Sample rate 250Hz
Segment size 2 20 + 1 2^{20}+1  = 1,048,577
Total number of segments 541,794 (not all patients have enough for 50 segments)

Beats are annotated in ann.symbols at the R timepoint in the QRS complex. The timepoint in the rec.signal for each annotation is found in ann.sample Below shows the counts for beats over the entire dataset. There are also annotations with a '+' symbol which just mean there is a rhythm annotation (next table).

Symbol Beat Description Count
N Normal 2,061,141,216
S ESSV (PAC): Premature or ectopic supraventricular beat, premature atrial contraction 19,346,728
V ESV (PVC): Premature ventricular contraction, premature ventricular contraction 17,203,041
Q Undefined: Unclassifiable beat 676,364,002

Rhythms are annotated in ann.aux_note at each timepoint. For example a normal sinusal rhythm will start with a '(N' annotation and then end with a ')' annotation. The entire sequence in between is annotated as a normal sinusal rhythm. Below are the counts of each annotated region which could be one beat or thousands.

Symbol Rhythm Labels Count
(N ... ) NSR (Normal sinusal rhythm) 16,083,158
(AFIB ... ) AFib (Atrial fibrillation) 848,564
(AFL ... ) AFlutter (Atrial flutter) 313,251

Details on how the dataset is encoded into wfdb format are available on GitHub [8].

Usage Notes

By releasing this dataset, we seek to enable the research community to develop better models for detection of arrhythmia and related heart disease. The dataset is described in more detail in our accompanying paper [9], which also describes our efforts to evaluation existing models for classification of arrhythmia. Code for working with the data, including executable notebooks, is available on GitHub [8].

Example code

To look at patient 9000 and segment 0 the filename would be: p09/09000/p09000_s00 and it can loaded using wfdb as follows:

import wfdb
filename = f'{data_path}/p0{str(patient_id)[:1]}/p{patient_id:05d}/p{patient_id:05d}_s{segment_id:02d}'
rec = wfdb.rdrecord(filename, sampfrom=start, sampto=start+length)
ann = wfdb.rdann(filename, "atr", sampfrom=start, sampto=start+length, shift_samps=True)
wfdb.plot_wfdb(rec, ann, plot_sym=True, figsize=(15,4));


It should be noted that since the people who wear the device are patients, the dataset does not represent a true random sample of the global population.  For one, the average age of the patient is 62.2±17.4 years of age.  Furthermore, whereas the CardioSTAT can be worn by any patient, it is mostly used for third line exam, so the majority of records in the dataset exhibit arrhythmias. No particular effort has been done on patient selection except data collection has been conducted over years 2017 and 2018.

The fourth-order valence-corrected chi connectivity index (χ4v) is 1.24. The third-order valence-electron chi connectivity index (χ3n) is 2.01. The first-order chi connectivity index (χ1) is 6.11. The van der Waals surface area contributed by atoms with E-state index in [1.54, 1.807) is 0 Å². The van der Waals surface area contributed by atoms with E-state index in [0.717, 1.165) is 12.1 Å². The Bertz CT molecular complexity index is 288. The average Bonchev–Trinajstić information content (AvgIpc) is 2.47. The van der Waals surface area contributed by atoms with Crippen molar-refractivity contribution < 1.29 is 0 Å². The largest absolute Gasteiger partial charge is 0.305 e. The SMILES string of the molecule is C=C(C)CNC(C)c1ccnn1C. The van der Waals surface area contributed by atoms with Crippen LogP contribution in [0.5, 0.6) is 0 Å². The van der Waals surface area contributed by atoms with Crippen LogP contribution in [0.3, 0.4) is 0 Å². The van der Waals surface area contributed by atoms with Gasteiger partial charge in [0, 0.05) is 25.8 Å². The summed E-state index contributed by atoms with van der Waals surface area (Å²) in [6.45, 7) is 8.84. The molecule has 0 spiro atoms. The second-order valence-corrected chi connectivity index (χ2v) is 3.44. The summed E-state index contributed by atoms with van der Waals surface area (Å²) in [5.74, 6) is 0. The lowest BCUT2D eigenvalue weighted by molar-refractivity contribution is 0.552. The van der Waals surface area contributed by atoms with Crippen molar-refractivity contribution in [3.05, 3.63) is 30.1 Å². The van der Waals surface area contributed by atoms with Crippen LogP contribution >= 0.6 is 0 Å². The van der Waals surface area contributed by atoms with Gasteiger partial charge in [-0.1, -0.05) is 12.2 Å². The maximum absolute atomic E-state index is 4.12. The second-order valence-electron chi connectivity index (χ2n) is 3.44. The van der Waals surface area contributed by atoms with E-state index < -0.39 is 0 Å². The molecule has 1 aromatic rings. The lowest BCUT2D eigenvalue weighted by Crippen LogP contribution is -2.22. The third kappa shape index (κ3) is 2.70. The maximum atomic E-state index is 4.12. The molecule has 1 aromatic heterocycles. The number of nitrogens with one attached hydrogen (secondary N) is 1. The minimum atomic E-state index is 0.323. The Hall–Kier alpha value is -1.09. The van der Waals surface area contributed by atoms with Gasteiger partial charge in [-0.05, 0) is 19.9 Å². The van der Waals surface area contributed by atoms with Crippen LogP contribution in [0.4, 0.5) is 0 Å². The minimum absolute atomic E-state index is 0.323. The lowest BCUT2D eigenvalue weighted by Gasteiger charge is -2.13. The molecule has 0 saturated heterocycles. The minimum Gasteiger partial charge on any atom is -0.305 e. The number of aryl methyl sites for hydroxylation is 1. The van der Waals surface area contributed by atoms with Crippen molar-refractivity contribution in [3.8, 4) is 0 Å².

Release Notes

Version 1.0: First release on PhysioNet. Prior to this release data was made available on AcademicTorrents [10].


The authors declare no ethics concerns. The ethics institutional review boards at the University of Montreal approved the study and release of data (#CERSES-19-065-D).


We thank Leon Glass, Yannick Le Devehat, Germain Ethier, and Margaux Luck, Kris Sankaran, and Gabriele Prato for useful discussions. This work is partially funded by a grant from Icentia, Fonds de Recherche en Santé du Québec, and the Institut de valorisation des donnees (IVADO). This work utilized the supercomputing facilities managed by Compute Canada and Calcul Quebec. We thank for making data available for our research.

Conflicts of Interest



  1. Hannun AY, Rajpurkar P, Haghpanahi M, Tison GH, Bourn C, Turakhia MP, Ng AY. Cardiologist-level arrhythmia detection and classification in ambulatory electrocardiograms using a deep neural network. Nature Medicine 2019
  2. Yıldırım O, Pławiak P, Tan RS, Acharya UR. Arrhythmia detection using deep convolutional neural network with long duration ecg signals. Computers in biology and medicine 2018.
  3. Minchole A, Rodriguez B. Artificial intelligence for the electrocardiogram. Nature Medicine 1 2019.
  4. Porumb M, Iadanza E, Massaro S, Pecchia L. A convolutional neural network approach to detect congestive heart failure. Biomedical Signal Processing and Control 2020.
  5. Johnson, A., Pollard, T., & Mark, R. (2016). MIMIC-III Clinical Database (version 1.4). PhysioNet.
  6. Kim YG, Shin D, Park MY, Lee S, Jeon MS, Yoon D, Park RW. ECG-ViEW II, a freely accessible electrocardiogram database. PloS one 2017.
  7. Icentia website.
  8. Icentia11k project on GitHub.
  9. Tan, S., Androz, G., Ortiz-Gagné, S., Chamseddine, A., Fecteau, P., Courville, A., Bengio, Y., & Cohen, J. P. (2021, October 21). Icentia11K: An Unsupervised Representation Learning Dataset for Arrhythmia Subtype Discovery. Computing in Cardiology Conference (CinC).
  10. Icentia11k Dataset on Academic Torrents.


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Name Size Modified
ANNOTATORS (download) 32 B 2022-02-13
LICENSE.txt (download) 16.0 KB 2022-03-23
RECORDS (download) 128.9 KB 2022-03-18
SHA256SUMS.txt (download) 142.0 MB 2022-04-12